Film Review: The Collector

Posted in Film, Reviews
By Sam Bathe on 24 Jun 2010

Released last July in the states, that’s 2009, it’s taken nine months to find a DVD release over there and even longer for a cinematic release in the UK, walking into The Collector, you certainly won’t be inspired with confidence.

Falling down the Saw direction, the story picks up with ex-con Arkin (Stewart), desperate to get his wife the money she needs to pay off a hefty debt. After working by day as a labourer on a jeweller’s expansive home, when the family go on holiday, Arkin returns after hours to steal a rare jewel from their safe, only the house certainly isn’t empty like he had expected.

Coming across the father of the family badly beaten and crudely dragged downstairs by wires strapped to his legs, the real extent of the situation is soon revealed. With the whole house booby-trapped and a brutal masked character dealing torture to both parents in the basement, Arkin stumbles upon a strange box in the closet. A bloodied and starved man tumbles out, revealing that the killer not only wants to deal wanton violence to those who cross his path, but he collects people for his own purpose.

Not that making a run for it was easy but Arkin doesn’t yet try to make his escape. With the jeweller’s two daughters still unaccounted for the burglar becomes their only hope for escape, only tracking them down within the four walls before the Collector does, then making a getaway from the trap ridden house is going to be his hardest mission yet.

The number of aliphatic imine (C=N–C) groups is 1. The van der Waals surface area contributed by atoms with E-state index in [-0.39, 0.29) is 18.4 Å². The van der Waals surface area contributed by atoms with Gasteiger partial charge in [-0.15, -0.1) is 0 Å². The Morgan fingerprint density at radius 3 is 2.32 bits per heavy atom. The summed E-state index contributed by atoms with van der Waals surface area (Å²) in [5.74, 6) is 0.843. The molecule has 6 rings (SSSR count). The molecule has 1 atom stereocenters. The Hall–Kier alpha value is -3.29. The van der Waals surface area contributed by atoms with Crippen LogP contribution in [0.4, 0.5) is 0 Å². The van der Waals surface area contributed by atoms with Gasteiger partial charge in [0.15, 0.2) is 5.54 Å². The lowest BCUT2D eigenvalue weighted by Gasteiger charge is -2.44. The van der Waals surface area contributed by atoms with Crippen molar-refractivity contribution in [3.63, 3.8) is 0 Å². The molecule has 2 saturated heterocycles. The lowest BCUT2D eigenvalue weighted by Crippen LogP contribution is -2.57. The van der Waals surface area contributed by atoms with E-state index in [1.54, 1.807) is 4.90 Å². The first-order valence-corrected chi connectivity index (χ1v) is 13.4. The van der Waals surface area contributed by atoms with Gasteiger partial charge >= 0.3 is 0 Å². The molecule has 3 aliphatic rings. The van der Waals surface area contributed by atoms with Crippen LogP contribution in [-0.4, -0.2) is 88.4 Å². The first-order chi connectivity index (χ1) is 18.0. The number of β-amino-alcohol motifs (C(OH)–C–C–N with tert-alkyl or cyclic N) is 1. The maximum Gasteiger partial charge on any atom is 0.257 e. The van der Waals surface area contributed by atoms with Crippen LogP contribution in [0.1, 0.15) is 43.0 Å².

Though the film effectively creates tension and suspense, and the tone of the film gives it the gruesome edge it needed to push down the Saw vein (with producers shared from the never-ending horror series), the violence is portrayed in such a comic manner that it wholly undermines the overall effectiveness.

The plot is entirely ridden with clichés which is frustrating given that the producers broke away from Saw to make this, yet with a clean slate they’ve just put together the same thing all over again, and without the ‘let’s play a game’ element that gave Saw it’s only quirk.

With a group of friends, and in the right mood, The Collector does though have the potential to be a lot of fun. ‘Horror romp’ would be an apt description of the 90 minute story only with the original concept detailed as a burglar breaking into a serial killer’s home, it’s difficult not to think what might have been.

Strangely despite all of its flaws, I’d still like to see a sequel, certainly more than yet another Saw film, and production is already underway for The Collector 2. The script though needs a lot tighter, and it would be nice if UK shores didn’t have to wait almost a year after the Stateside release this time too.


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